SAN FRANCISCO As expected, Apple Computer Inc. Friday (Dec. 29) filed its Form 10-Q for the quarter ended July 1 and its Form 10-K for the fiscal year ended Sept. 30 with the U.S. Securities and Exchange Commission (SEC). The company said it recognized total additional non-cash stock-based compensation expense of $84 million after tax, including $4 million, $7 million and $10 million in fiscal years 2006, 2005 and 2004, respectively.
In the filings, Apple (Cupertino, Calif.) acknowledged that the company faked documentation to indicate that a grant of 7.5 million options to CEO Steve Jobs was recorded at a special meeting of the board of directors on Oct. 19, 2001. Such a meeting, Apple said, did not occur. There is no evidence that any current member of management was aware of this irregularity, Apple said.
Apple acknowledged, as it had previously, that CEO Steve Jobs was aware or recommended the selection of some favorable grant dates. But Apple said Jobs did not receive or financially benefit from these grants or appreciate the accounting implications.
Apple said its restatement arises solely from certain stock option grants made between 1997 and 2002. The company's investigation found no grants after Dec. 31, 2002 that required accounting adjustments, according to the company.
Apple said its analysis determined that the originally assigned grant dates for 6,428 grants on 42 dates are not the proper measurement dates. After accounting for forfeitures, Apple recognized stock-based compensation expense of $105 million on a pre-tax basis over the respective awards' vesting terms, the company said.
Apple said it spent more than 26,500 person-hours searching more than 1 million physical and electronic documents and interviewing more than 40 current and former directors, officers, employees and advisors. The company said the investigation found no misconduct by current management.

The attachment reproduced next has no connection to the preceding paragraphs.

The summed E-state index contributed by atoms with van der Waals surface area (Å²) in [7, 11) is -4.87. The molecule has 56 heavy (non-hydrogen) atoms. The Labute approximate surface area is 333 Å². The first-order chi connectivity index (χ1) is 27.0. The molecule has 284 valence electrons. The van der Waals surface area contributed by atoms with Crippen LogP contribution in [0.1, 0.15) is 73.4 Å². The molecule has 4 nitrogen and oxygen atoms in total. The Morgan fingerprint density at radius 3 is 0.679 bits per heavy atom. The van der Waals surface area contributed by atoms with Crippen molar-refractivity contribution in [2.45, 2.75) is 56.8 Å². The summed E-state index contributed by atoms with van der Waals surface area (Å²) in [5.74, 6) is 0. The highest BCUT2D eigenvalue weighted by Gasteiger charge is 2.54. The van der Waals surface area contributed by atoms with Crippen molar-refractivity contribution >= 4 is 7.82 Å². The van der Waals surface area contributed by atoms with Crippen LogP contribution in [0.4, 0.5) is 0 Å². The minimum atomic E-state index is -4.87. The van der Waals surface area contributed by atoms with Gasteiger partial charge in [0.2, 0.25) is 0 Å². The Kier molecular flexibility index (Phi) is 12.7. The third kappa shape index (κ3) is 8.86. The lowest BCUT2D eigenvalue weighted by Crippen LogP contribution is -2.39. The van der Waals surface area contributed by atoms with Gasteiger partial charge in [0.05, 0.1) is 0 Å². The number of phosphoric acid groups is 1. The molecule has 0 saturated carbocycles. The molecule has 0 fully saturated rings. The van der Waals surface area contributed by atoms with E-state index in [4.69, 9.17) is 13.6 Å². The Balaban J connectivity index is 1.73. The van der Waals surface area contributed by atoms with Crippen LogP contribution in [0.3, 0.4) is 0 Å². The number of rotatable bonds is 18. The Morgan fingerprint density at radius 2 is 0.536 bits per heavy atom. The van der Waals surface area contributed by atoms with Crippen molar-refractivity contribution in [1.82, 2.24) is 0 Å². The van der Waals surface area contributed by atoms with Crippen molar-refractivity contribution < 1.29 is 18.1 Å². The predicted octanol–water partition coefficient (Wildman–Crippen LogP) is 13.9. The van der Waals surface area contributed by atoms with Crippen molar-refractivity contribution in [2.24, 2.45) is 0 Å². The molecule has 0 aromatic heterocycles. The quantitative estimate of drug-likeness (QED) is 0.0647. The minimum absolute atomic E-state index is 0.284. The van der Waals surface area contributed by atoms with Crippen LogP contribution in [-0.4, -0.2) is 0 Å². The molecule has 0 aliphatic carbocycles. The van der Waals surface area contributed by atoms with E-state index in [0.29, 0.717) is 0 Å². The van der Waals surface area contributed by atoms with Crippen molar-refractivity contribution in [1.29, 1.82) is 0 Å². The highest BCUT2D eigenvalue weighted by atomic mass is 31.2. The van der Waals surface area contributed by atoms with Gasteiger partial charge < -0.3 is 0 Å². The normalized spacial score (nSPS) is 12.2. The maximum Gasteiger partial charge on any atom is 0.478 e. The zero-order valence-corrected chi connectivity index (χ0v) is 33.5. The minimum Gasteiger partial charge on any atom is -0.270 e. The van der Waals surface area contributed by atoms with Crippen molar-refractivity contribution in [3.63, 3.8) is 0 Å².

The 10-Q filing said Apple's investigation raised "serious concerns" about the actions of two unnamed former executives in the accounting, recording and reporting of stock options grants. While Apple did not specify the identities of these two former executives, published reports by the Associated Press and others say they are believed to be Fred Anderson, Apple's former CFO who resigned from the company's board earlier this year amid the internal options probe, and Nancy Heinen, Apple's former general counsel.
In a statement released by Apple Friday, former U.S. Vice President Al Gore, an Apple director who chaired the company's stock options grant investigation committee, and Jerome York, chair of Apple's audit and finance committee, said, "The special committee, its independent counsel and forensic accountants have performed an exhaustive investigation of Apple's stock option granting practices. The board of directors is confident that the company has corrected the problems that led to the restatement, and it has complete confidence in Steve Jobs and the senior management team."
Apple said a grant dated October 19, 2001 was originally approved at a board meeting on Aug. 29, 2001, with an exercise price of $17.83. The terms of the grant were not finalized until Dec. 18, 2001, the company said. The grant was dated Oct. 19, 2001, with an exercise price of $18.30. The approval for the grant was improperly recorded as occurring at a special board meeting on October 19, 2001, but that meeting did not occur. The company said it recognized $20 million in stock-based compensation expense for this grant, reflecting the difference between the exercise price of $18.30 and the share price on Dec. 18, 2001 of $21.01.
Apple said the company made two grants to Jobs during the relevant period. The first grant, dated Jan. 12, 2000, was for 10 million option shares, the company said. The second grant, dated Oct. 19, 2001, was for 7.5 million option shares, according to the company. Both grants were cancelled in March 2003 prior to being exercised, when Jobs received 5 million shares of restricted stock, Apple said.
Like many companies, Apple had delayed making SEC filings pending its internal stock options grant probe. The Nasdaq stock market had threatened to delist Apple's security if it didn't make the filings this week.